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MQ2Data was designed so that accessing information could be done utilizing a uniform system. User variables are treated as MQ2Data Top-Level Objects.

Variable Basics

  1. Default scope is local
  2. Default type is string
  3. Default value is nothing (empty string or 0)


  • global

Variables of global scope ALWAYS exist until they are deleted or MacroQuest ends

  • outer

Variables of outer scope exist while a macro is running

  • local (default)

Variables of local scope only exist while within a macro function or "Sub"


Variables can be declared as any of the types in Data Types. The default type is string.


Only the following characters are allowed in the name of a variable: [a-z][0-9]_

Name lookup is case insensitive.

Manipulating Variables


Variables are declared (initially defined) in the following format:

/declare varname|varname[array extents] [type] [local|global|outer] [defaultvalue]

The parameters must be given in order, but any after varname may be skipped to use the default.

Some Examples

  1. This creates an int variable named MyVar that exists while the macro is running:
/declare MyVar int outer

This creates a string variable named MyVar that exists within the Sub it was created in:

/declare MyVar local

This creates a timer named MyTime that is set to 3000 at creation and exists while the macro is running:

/declare MyTimer timer outer 3000


To create an array, attach square brackets to the end of the variable name and place in it the number of elements per dimension.

Array Examples

  1. This creates a single-dimension local array of int with 10 elements (1-10) all 0:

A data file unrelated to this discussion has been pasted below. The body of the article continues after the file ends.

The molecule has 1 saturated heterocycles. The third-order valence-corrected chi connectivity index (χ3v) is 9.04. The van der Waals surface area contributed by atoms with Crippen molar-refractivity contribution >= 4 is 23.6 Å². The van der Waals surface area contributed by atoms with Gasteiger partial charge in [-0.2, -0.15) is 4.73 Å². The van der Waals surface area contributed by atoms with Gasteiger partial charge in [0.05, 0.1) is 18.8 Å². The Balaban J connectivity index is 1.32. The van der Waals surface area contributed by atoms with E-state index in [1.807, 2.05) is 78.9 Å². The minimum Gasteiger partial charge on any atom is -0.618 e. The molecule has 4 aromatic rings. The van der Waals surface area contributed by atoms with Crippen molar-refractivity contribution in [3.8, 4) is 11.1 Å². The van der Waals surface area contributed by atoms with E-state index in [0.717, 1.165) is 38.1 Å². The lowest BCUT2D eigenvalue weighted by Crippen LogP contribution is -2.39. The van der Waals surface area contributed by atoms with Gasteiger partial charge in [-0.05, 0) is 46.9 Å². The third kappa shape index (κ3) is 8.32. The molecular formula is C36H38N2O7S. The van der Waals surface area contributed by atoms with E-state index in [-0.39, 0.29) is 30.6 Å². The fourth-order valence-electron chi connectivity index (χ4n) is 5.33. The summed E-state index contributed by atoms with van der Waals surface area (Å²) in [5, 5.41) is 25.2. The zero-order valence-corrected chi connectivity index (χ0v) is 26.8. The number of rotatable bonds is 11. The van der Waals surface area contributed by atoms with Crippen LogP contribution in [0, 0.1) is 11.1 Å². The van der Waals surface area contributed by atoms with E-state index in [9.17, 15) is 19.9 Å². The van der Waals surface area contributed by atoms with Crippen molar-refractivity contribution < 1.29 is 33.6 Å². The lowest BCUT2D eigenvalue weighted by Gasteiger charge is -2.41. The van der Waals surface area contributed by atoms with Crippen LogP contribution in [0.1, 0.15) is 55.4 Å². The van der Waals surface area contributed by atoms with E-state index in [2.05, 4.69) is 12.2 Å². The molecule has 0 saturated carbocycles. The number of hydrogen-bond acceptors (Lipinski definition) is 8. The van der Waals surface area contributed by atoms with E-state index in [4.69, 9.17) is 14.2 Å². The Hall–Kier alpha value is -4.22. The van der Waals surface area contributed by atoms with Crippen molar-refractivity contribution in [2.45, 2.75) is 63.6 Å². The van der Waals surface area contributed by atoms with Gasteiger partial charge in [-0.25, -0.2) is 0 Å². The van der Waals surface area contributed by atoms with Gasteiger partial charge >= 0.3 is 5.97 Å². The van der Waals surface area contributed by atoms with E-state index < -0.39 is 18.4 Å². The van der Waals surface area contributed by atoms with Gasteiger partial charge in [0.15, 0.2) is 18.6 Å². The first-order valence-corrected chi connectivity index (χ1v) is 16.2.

/declare MyArray[10] int

This creates a 2-dimensional 10x10 elements(1-10,1-10) int array of scope outer with all values of 5:

/declare MyArray[10,10] int outer 5

This creates a 3-dimensional array with 4x5x6 elements (1-4,1-5, 1-6) with UNDEFINED-ARRAY-ELEMENT in each location:

/declare MyArray[4,5,6] string outer UNDEFINED-ARRAY-ELEMENT

There is no limit to the number of dimensions or the number of elements in each dimension but use your own good judgment.

Note: You cannot make an array of timers.

Deleting Variables

/deletevar is used to delete variables. Examples:

  1. Deletes the variable varname. Using * global will delete all global variables:
/deletevar varname [* global]

Sets a variable directly to a new value. Keep in mind that the type itself may reject this value depending on what you give it.

/varset varname [newvalue]

To clear the value of the variable, you may omit the new value.

Setting/Changing Variables

/varset is used to set or change a variable. Examples:

  1. This concatenates (joins one to the other) "stuff" to the end a string variable:
/varset MyString ${MyString}stuff

This inserts stuff at the front of ${MyString}:

/varset MyString stuff${MyString}

This sets MyInt to 123:

/varset MyInt 123

This sets MyTimer to 123 seconds:

/varset MyTimer 123s

This sets MyFloat to 1.23:

/varset MyFloat 1.23

This sets array element n to 123:

/varset MyIntArray[n] 123

Setting Variables to Results of Calculations

You can use /varcalc to set a variable directly to the numeric result of a calculation. Keep in mind that the type itself may reject this value depending on what you give it. This will NOT work on strings!


 /varcalc MyInt 1+2*2+1 
 /varcalc MyInt 1+(2*2)+1 
 /varcalc NumBuffSlots ${Me.FreeBuffSlots}+${Me.CountBuffs}

Setting Variables to the Result of MQ2Data Strings

/vardata varname newMQ2Datavalue

Sets a variable directly to the end result of a MQ2Data string. To use this, do NOT put ${} around the outer data to parse.

This is most useful for when you want to keep the result of something instead of trying to make the variable accept a string with /varset.

For Example:

/vardata MyFloat Math.Calc[${Me.X}+${Me.Y}]


It is important to note that parsing of variables is performed from the inside to the outside, so any ${} inside your MQ2Data statement gets evaluated before continuing.



The parser first evaluates ${MyVar}. If MyVar's value is 1, this gives us ${MyString1}. ${MyString1} is then evaluated, giving the value of whatever MyString1 is. \({\). There is no limit to this recursion.}} will get the value of a MQ2Data query stored in MyString. This could be Me.Buff[1], or a variable name, or anything that is valid inside ${

\({\){\({\){\({\){\({\){\({\) will evaluate inside to outside until there is nothing left to evaluate.}}}}}}}}}

This is also true for arrays: \({MyArray[\) has no problems.}]